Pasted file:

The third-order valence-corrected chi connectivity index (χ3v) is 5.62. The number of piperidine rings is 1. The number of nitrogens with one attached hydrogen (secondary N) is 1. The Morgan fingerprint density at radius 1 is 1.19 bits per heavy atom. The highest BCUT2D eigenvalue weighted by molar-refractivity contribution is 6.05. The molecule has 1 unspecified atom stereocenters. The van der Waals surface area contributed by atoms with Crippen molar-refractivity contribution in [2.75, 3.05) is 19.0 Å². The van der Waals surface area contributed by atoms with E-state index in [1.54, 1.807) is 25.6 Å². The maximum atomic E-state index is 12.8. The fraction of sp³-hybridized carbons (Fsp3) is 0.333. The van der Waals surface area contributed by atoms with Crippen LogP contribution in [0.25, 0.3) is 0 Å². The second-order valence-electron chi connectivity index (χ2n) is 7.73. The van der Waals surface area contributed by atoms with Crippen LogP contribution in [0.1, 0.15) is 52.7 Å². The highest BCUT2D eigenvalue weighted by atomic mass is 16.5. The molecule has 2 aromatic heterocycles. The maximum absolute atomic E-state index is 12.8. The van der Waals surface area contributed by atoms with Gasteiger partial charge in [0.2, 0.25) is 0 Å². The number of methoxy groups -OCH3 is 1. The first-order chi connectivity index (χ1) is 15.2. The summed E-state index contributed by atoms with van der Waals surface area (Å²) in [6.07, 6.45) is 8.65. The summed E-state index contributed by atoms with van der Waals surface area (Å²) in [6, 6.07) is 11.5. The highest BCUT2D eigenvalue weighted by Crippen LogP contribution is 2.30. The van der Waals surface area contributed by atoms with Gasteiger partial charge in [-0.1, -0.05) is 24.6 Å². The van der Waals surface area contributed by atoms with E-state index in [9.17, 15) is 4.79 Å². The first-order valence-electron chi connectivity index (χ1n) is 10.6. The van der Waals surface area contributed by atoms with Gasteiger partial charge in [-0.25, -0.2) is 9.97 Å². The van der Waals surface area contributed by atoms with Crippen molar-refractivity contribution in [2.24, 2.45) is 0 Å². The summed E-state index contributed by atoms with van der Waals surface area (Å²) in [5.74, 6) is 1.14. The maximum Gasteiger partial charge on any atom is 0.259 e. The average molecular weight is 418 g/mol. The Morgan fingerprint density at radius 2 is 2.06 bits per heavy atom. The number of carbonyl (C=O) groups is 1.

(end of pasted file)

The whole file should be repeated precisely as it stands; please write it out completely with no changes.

The third-order valence-corrected chi connectivity index (χ3v) is 5.62. The number of piperidine rings is 1. The number of nitrogens with one attached hydrogen (secondary N) is 1. The Morgan fingerprint density at radius 1 is 1.19 bits per heavy atom. The highest BCUT2D eigenvalue weighted by molar-refractivity contribution is 6.05. The molecule has 1 unspecified atom stereocenters. The van der Waals surface area contributed by atoms with Crippen molar-refractivity contribution in [2.75, 3.05) is 19.0 Å². The van der Waals surface area contributed by atoms with E-state index in [1.54, 1.807) is 25.6 Å². The maximum atomic E-state index is 12.8. The fraction of sp³-hybridized carbons (Fsp3) is 0.333. The van der Waals surface area contributed by atoms with Crippen LogP contribution in [0.25, 0.3) is 0 Å². The second-order valence-electron chi connectivity index (χ2n) is 7.73. The van der Waals surface area contributed by atoms with Crippen LogP contribution in [0.1, 0.15) is 52.7 Å². The highest BCUT2D eigenvalue weighted by atomic mass is 16.5. The molecule has 2 aromatic heterocycles. The maximum absolute atomic E-state index is 12.8. The van der Waals surface area contributed by atoms with Gasteiger partial charge in [0.2, 0.25) is 0 Å². The number of methoxy groups -OCH3 is 1. The first-order chi connectivity index (χ1) is 15.2. The summed E-state index contributed by atoms with van der Waals surface area (Å²) in [6.07, 6.45) is 8.65. The summed E-state index contributed by atoms with van der Waals surface area (Å²) in [6, 6.07) is 11.5. The highest BCUT2D eigenvalue weighted by Crippen LogP contribution is 2.30. The van der Waals surface area contributed by atoms with Gasteiger partial charge in [-0.1, -0.05) is 24.6 Å². The van der Waals surface area contributed by atoms with E-state index in [9.17, 15) is 4.79 Å². The first-order valence-electron chi connectivity index (χ1n) is 10.6. The van der Waals surface area contributed by atoms with Gasteiger partial charge in [-0.25, -0.2) is 9.97 Å². The van der Waals surface area contributed by atoms with Crippen molar-refractivity contribution in [2.24, 2.45) is 0 Å². The summed E-state index contributed by atoms with van der Waals surface area (Å²) in [5.74, 6) is 1.14. The maximum Gasteiger partial charge on any atom is 0.259 e. The average molecular weight is 418 g/mol. The Morgan fingerprint density at radius 2 is 2.06 bits per heavy atom. The number of carbonyl (C=O) groups is 1.